Merchandising machine for wholesome health snacks within the Klang Valley

Most snacks sold in convenience stores are typically high in sugar, sodium, or fat. I’ve had my fair share of sugar sparing periods where the best solution was not to buy anything sugary. Finally out of sight, out of mind.

But Geoffrey (Geoff) and Heywood had a different view of it. While vacationing in Chalong, Phuket, fitness fans were impressed with the healthy snack options, from keto coffee to protein smoothies and milkshakes.

Additionally, something as simple as a frozen yogurt store would print out the nutritional information of each item on its menu for its protein, carbohydrate, and fat content.

They thought, “There has to be a convenient way to bring these healthy snacks and drinks home. Why did we have to order online, wait for weeks and pay ridiculous shipping costs? “

This gave rise to the idea of ​​founding a vending machine shop with myFITBOX that offers healthy and nutritious snacks.

Flying with the plan

The myFITBOX team / Photo credit: myFITBOX

Within 2 days, Geoff and Heywood drafted their marketing plans, including the logo of myFITBOX on the flight home from Phuket. Then it came down to reaching out to the grocery brands they liked, speaking to gym owners they knew and of course vending machine companies.

“To be completely honest, we didn’t give too much thought or do our homework when we founded the company! In hindsight, it was probably better that way first to take the opportunity and then figure out how to do it later, ”Geoff told the Vulcan Post of her market validation.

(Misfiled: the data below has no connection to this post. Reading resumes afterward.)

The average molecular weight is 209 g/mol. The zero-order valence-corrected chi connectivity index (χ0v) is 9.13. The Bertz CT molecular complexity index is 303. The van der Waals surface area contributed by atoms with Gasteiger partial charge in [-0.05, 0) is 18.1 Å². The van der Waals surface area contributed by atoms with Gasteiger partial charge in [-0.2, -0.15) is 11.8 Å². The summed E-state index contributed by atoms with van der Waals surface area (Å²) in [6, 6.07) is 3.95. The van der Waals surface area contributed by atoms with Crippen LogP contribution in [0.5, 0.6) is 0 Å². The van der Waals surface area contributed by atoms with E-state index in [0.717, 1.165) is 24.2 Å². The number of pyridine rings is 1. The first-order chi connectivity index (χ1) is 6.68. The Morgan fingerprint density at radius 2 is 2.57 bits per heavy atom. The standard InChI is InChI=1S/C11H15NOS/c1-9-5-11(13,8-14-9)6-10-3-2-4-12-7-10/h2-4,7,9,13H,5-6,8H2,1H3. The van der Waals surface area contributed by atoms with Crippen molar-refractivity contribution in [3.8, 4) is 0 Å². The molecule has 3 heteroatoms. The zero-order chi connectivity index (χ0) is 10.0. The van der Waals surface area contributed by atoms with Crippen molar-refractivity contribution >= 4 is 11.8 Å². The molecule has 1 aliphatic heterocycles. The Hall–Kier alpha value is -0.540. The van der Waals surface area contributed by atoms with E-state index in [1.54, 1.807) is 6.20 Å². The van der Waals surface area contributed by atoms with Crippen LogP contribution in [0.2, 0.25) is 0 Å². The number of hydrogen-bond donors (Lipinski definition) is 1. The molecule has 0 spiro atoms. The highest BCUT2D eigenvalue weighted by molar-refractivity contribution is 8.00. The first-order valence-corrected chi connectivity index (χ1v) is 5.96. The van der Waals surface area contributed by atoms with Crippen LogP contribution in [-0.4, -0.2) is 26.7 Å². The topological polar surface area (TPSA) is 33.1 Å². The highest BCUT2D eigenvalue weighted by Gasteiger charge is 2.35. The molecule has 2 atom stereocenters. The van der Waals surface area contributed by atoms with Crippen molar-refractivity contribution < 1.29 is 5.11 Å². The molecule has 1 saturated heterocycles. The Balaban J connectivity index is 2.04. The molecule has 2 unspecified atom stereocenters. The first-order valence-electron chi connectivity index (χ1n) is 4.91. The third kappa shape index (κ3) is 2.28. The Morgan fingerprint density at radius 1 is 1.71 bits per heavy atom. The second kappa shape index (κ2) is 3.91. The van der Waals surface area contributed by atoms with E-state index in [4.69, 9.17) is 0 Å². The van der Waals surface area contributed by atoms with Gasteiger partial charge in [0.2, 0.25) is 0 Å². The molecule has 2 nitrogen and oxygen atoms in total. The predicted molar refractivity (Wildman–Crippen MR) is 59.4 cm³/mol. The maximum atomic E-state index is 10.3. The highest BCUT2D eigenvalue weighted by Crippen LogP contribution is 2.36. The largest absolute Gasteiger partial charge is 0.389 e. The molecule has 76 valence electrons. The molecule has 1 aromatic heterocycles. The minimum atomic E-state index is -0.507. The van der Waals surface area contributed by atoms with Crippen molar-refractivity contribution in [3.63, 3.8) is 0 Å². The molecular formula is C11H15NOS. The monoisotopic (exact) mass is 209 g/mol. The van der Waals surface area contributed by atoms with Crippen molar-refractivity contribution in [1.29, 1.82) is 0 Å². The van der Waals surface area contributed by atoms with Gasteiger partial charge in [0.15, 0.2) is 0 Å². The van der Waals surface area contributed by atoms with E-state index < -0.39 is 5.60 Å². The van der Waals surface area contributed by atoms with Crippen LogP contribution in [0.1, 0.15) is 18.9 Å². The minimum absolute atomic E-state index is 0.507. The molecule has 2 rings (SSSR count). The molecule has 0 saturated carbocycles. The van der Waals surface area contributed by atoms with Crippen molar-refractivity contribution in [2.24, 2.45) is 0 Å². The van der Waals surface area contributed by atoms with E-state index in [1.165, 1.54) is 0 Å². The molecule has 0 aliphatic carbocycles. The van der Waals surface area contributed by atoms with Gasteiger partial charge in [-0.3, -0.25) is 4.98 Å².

myFITBOX picked up speed in a gym for the first time in January 2020 as its team already had connections in the fitness community. As the adoption rate increased, they received inquiries from other sectors such as shopping malls, international schools, and sports facilities.

“For example, the founder of the Oasis International School heard our interview on the radio and wanted to offer the students at his school functional and healthy snacks,” recalls Geoff. The timing was also right, because the opportunity corresponded to the intention of the founders to expand the myFITBOX network beyond the fitness community.

While myFITBOX has different agreements with the fees required to operate in different premises, the business works mostly on a success basis with the locations.

In addition to providing customers with access to healthy snacks, the profit-sharing model allows businesses to generate an extra income to cover the cost of the machine, but more on that later.

Test everything in terms of taste

The products sold in the vending machines are both locally produced and sourced internationally / Picture credits: myFITBOX

In the myFITBOX machines, customers will find both locally produced and globally recognized brands such as Myprotein, Grenade and Barebells. The duo found that their snacks review process is their favorite part of the job – tasting everything.